Court of Appeals Says that Written Modification of Oral Agreement Not Effective
The plaintiff was a trucker who entered into an oral agreement in 2001 with a milk cooperative. The trucker agreed to pick up milk from dairy farms and deliver it to the cooperative’s plant. Under the oral agreement, the cooperative was to pay the trucker a certain amount per gallon of milk delivered, plus $100 for each delivery trip. On July 31, 2013, the cooperative informed the trucker, in writing, that it was reducing the trip charge by $25 per month beginning in September, fully eliminating the trip charge by December of 2013. The trucker continued to deliver the milk, as always, continuing to bill the cooperative $100 per trip. The cooperative paid the trucker in accordance with its July 31, 2013, letter. This dispute continued until November 12, 2014, when the cooperative formally terminated the relationship effective December 2, 2014. One month later, the trucker filed a petition seeking the sums allegedly due under the original oral agreement. The district court granted summary judgment for the cooperative.
On appeal, the Iowa Court of Appeals reversed and remanded the case for further proceedings. Although the parties agreed that either party could terminate the original contract after providing reasonable notice, the difference in opinion turned on whether the cooperative had terminated the contract or unilaterally attempted to revise it. The district court and cooperative believed that the July 31, 2013, letter was a cancellation of the old agreement, with a proposal for a new contract beginning in September. The trucker argued that the July 31 letter was an unsuccessful unilateral attempt by the cooperative to modify the contract without consideration.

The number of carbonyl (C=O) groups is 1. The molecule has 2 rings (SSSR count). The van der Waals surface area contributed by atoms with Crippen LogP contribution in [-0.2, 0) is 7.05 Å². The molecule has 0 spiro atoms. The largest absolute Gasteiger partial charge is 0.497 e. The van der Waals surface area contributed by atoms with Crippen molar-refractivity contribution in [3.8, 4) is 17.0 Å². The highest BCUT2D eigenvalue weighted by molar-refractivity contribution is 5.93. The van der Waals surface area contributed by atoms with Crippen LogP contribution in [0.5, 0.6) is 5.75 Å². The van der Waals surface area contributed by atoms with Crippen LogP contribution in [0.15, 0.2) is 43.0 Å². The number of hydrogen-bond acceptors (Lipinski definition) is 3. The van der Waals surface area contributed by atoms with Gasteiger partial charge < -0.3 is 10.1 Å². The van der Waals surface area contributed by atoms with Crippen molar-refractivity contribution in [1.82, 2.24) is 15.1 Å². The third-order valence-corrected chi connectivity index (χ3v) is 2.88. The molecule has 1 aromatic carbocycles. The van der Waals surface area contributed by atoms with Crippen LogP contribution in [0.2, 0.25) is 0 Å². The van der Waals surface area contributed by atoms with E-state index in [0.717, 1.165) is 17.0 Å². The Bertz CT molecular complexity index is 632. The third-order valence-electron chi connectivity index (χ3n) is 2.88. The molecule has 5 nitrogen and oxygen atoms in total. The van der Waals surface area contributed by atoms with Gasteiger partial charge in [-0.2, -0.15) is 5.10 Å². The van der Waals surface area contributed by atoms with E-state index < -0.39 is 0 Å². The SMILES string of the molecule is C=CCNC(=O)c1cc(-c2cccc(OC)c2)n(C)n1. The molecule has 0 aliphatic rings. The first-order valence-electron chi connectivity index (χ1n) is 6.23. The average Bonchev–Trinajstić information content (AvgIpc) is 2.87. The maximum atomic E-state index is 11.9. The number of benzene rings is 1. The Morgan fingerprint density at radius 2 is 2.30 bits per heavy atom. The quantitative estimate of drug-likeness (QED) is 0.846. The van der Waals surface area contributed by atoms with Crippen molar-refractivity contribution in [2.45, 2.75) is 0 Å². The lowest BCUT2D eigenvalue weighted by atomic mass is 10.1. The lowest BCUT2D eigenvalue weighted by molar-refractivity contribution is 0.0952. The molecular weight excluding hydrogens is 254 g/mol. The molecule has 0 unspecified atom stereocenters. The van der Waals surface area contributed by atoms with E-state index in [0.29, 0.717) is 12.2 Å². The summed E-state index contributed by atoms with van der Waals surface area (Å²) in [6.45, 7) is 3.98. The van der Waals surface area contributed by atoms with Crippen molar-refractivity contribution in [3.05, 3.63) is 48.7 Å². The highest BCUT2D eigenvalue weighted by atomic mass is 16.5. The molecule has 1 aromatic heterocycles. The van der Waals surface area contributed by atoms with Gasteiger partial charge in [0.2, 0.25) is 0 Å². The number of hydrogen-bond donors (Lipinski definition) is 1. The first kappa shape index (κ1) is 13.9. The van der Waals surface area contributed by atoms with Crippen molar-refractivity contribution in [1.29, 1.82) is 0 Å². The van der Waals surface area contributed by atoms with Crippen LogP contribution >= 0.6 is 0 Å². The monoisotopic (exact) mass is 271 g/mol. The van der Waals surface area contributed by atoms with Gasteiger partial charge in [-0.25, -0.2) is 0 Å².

The Iowa Court of Appeals sided with the trucker, finding that it was not until the December 2014 letter that the cooperative actually terminated the contract. The court also distinguished the agreement between the trucker and the cooperative from an at-will employment agreement. The agreement at issue in this case, the court found, was an independent subcontractor agreement, not an employment contract. As such, it was a bilateral contract subject only to modification by agreement. The court stated that assent to a modification could be implied from the acts of the other party but whether such a contract has been modified is a question of fact, not generally amendable to determination on a motion for summary judgment. The court stated, “Although the facts are primarily undisputed, those facts do not support [the trucker’s] acceptance of [the cooperative’s] proposed modification as the only, or probable, conclusion that can be drawn from those facts.”
This is an interesting set of facts with an interesting outcome. In light of this case, parties wishing to change the terms of an at-will oral agreement should be careful to “terminate” the old agreement, with reasonable notice, and then propose a new agreement.
We will watch for further developments..
Johnson v. Associated Milk Producers, Inc., No. 15-0105 (Iowa Ct. App. Oct. 14, 2015)
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